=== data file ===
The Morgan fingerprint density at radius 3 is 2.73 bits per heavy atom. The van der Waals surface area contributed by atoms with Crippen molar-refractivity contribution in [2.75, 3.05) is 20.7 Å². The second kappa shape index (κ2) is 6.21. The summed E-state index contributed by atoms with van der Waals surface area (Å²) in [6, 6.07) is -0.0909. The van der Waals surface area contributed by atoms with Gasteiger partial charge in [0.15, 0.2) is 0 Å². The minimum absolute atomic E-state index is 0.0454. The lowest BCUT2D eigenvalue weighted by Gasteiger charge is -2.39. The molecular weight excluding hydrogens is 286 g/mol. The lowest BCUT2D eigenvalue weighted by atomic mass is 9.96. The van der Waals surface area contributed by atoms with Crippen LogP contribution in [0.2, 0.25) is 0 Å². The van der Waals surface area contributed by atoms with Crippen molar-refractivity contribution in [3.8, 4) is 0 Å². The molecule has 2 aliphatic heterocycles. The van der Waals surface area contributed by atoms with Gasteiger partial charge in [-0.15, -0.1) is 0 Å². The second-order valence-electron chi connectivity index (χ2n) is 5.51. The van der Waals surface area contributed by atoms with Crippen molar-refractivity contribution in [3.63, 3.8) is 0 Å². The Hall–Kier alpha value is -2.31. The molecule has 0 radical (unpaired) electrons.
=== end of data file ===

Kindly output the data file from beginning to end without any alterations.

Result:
The Morgan fingerprint density at radius 3 is 2.73 bits per heavy atom. The van der Waals surface area contributed by atoms with Crippen molar-refractivity contribution in [2.75, 3.05) is 20.7 Å². The second kappa shape index (κ2) is 6.21. The summed E-state index contributed by atoms with van der Waals surface area (Å²) in [6, 6.07) is -0.0909. The van der Waals surface area contributed by atoms with Gasteiger partial charge in [0.15, 0.2) is 0 Å². The minimum absolute atomic E-state index is 0.0454. The lowest BCUT2D eigenvalue weighted by Gasteiger charge is -2.39. The molecular weight excluding hydrogens is 286 g/mol. The lowest BCUT2D eigenvalue weighted by atomic mass is 9.96. The van der Waals surface area contributed by atoms with Crippen LogP contribution in [0.2, 0.25) is 0 Å². The van der Waals surface area contributed by atoms with Crippen molar-refractivity contribution in [3.8, 4) is 0 Å². The molecule has 2 aliphatic heterocycles. The van der Waals surface area contributed by atoms with Gasteiger partial charge in [-0.15, -0.1) is 0 Å². The second-order valence-electron chi connectivity index (χ2n) is 5.51. The van der Waals surface area contributed by atoms with Crippen molar-refractivity contribution in [3.63, 3.8) is 0 Å². The Hall–Kier alpha value is -2.31. The molecule has 0 radical (unpaired) electrons.